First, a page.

"I arrived just as Dorothy LeBlanc started her set. Dorothy is better known around town at Miss Dorothy, the Shaky Egg Lady, Baton Rouge’s most indefatigable children’s musician, or as a member of The Buskers, performing bluegrass and folk favorites at the Farmer’s Market and Whole Foods. Tonight, we see
another side of Dorothy. She took the stage with a resonator guitar, sheepishly admitting that she was new to playing in bars, and appropriately opened with “The Brass Rail,” a song about “drinking quarter shots of bourbon” with a boyfriend at the long-lost LSU watering hole. Dorothy has a well-honed stage charm and an unsinkable ego when she gets on stage, opening up her life through her songs. In one about her parents’ death, she offers “It was easy to clear out that old house/Not so easy to clear out my mind.” by Alex V. Cook, Country Roads Magazine, August 2009.
Dorothy LeBlanc is a 54-year-old mommy turned singer/songwriter. Her metamorphosis from stay-at-home mom to performing musician and writer of songs has been an interesting ride. Her kids grew up, her husband retired, she got cancer, she found her voice as a musician. That’s pretty much how it happened.
By day she works as a music therapy facilitator for senior citizens (with Alzheimer’s and various levels of dementia) and for children (with various speech and communication disorders). For the past 5 plus years, she has performed in an acoustic duo called The Buskers in the Baton Rouge, LA area. The bulk of her non-performance time is spent writing her original, heartfelt folk songs. These tunes are written and performed with the wit, compassion, and innate sensibilities of a middle-aged wife, mother, daughter and friend.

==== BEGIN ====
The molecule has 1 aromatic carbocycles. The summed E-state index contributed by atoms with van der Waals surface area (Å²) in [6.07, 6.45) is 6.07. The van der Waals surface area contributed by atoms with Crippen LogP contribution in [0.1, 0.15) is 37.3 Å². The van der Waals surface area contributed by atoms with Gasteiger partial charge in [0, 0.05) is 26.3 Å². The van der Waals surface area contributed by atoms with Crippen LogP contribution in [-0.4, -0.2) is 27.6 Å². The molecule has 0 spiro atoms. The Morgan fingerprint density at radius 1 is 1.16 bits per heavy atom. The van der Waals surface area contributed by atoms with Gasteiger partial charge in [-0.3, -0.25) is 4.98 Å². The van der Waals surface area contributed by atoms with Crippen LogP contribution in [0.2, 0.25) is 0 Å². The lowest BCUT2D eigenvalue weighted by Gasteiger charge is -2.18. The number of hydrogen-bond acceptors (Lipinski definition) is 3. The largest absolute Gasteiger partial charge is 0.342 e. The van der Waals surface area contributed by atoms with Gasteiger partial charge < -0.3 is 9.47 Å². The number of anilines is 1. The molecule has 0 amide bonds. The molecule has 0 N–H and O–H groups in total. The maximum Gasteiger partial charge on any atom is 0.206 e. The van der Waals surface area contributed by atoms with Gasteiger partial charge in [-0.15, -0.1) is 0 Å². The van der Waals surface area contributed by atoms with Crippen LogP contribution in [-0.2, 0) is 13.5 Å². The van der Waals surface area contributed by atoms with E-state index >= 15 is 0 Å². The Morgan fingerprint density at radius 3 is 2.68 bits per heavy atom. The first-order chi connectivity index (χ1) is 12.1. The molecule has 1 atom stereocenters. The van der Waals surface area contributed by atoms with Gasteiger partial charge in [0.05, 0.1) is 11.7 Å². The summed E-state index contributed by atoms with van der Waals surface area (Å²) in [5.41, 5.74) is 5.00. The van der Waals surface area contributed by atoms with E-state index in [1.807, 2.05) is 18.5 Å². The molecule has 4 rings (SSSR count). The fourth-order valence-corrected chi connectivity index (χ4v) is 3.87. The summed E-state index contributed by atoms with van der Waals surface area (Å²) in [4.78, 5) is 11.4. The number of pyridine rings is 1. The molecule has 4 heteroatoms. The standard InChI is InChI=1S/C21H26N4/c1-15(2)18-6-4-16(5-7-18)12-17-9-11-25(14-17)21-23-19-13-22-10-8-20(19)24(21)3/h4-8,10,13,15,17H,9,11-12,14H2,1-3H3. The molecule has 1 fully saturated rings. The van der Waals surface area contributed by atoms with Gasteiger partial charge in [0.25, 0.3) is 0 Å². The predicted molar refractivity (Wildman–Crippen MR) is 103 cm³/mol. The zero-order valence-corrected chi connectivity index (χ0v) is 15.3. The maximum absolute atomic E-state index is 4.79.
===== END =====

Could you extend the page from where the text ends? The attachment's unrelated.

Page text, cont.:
In “Wander”, Dorothy explores the simplicity of an earlier time. Two Little Gifts tells of her families’ unique Christmas story. Filled with imagery and an appreciation for the simple things in life, she sings of her parents’ 1943 Christmas: “Two little gifts under the tree, but they were living in the lap of luxury, to spend Christmas with the one they love.” Decades passed, the family grew, but “some things never change.” Prayer with Every Stitch and Grandma’s Biscuits speak of her love for everything homemade. Simplify is her earnest plea to regain this style of living, at this stage of
her life, in the year 2011.
Expect the unexpected from Dorothy. The Answer showcases her jazz chops as she sings of a great love affair that was unlikely at best, but which lasted 53 years. In the tune In His Eyes, you’ll hear the desperate plea of one family member coping with the addiction of a loved one. Scooter Blues takes you on an ironic and humorous journey, as she tries to “reorganize and reprioritize” now that she’s “traded her 4-door for her scooter.”
Angel speaks of the ultimate gift of friendship. The use of guitar fingerpicking and dulcimer give it that heartwarming, reflective tone. And finally, the title track Wander speaks of the art of letting go.
Under the exemplary production of veteran Baton Rouge musician/videographer Daniel Lee, “Wander” is a beautiful body of work that truly speaks of that universal journey of life…designed for men and women, young and old alike.